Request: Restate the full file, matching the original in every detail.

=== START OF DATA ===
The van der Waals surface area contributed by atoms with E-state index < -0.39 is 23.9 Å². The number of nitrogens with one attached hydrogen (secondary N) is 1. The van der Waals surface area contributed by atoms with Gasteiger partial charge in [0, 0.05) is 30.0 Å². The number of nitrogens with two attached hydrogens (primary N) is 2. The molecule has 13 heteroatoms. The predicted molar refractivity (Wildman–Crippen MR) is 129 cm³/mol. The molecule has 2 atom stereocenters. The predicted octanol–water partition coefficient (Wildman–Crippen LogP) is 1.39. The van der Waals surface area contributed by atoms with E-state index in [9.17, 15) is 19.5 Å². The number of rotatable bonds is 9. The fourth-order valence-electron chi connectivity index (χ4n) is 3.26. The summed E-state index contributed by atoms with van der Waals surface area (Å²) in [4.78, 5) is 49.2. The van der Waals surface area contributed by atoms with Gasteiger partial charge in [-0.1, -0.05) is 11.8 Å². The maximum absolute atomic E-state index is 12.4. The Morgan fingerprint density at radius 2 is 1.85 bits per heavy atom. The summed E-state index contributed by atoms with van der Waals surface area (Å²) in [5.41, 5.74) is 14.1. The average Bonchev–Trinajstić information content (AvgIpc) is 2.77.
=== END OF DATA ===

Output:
The van der Waals surface area contributed by atoms with E-state index < -0.39 is 23.9 Å². The number of nitrogens with one attached hydrogen (secondary N) is 1. The van der Waals surface area contributed by atoms with Gasteiger partial charge in [0, 0.05) is 30.0 Å². The number of nitrogens with two attached hydrogens (primary N) is 2. The molecule has 13 heteroatoms. The predicted molar refractivity (Wildman–Crippen MR) is 129 cm³/mol. The molecule has 2 atom stereocenters. The predicted octanol–water partition coefficient (Wildman–Crippen LogP) is 1.39. The van der Waals surface area contributed by atoms with E-state index in [9.17, 15) is 19.5 Å². The number of rotatable bonds is 9. The fourth-order valence-electron chi connectivity index (χ4n) is 3.26. The summed E-state index contributed by atoms with van der Waals surface area (Å²) in [4.78, 5) is 49.2. The van der Waals surface area contributed by atoms with Gasteiger partial charge in [-0.1, -0.05) is 11.8 Å². The maximum absolute atomic E-state index is 12.4. The Morgan fingerprint density at radius 2 is 1.85 bits per heavy atom. The summed E-state index contributed by atoms with van der Waals surface area (Å²) in [5.41, 5.74) is 14.1. The average Bonchev–Trinajstić information content (AvgIpc) is 2.77.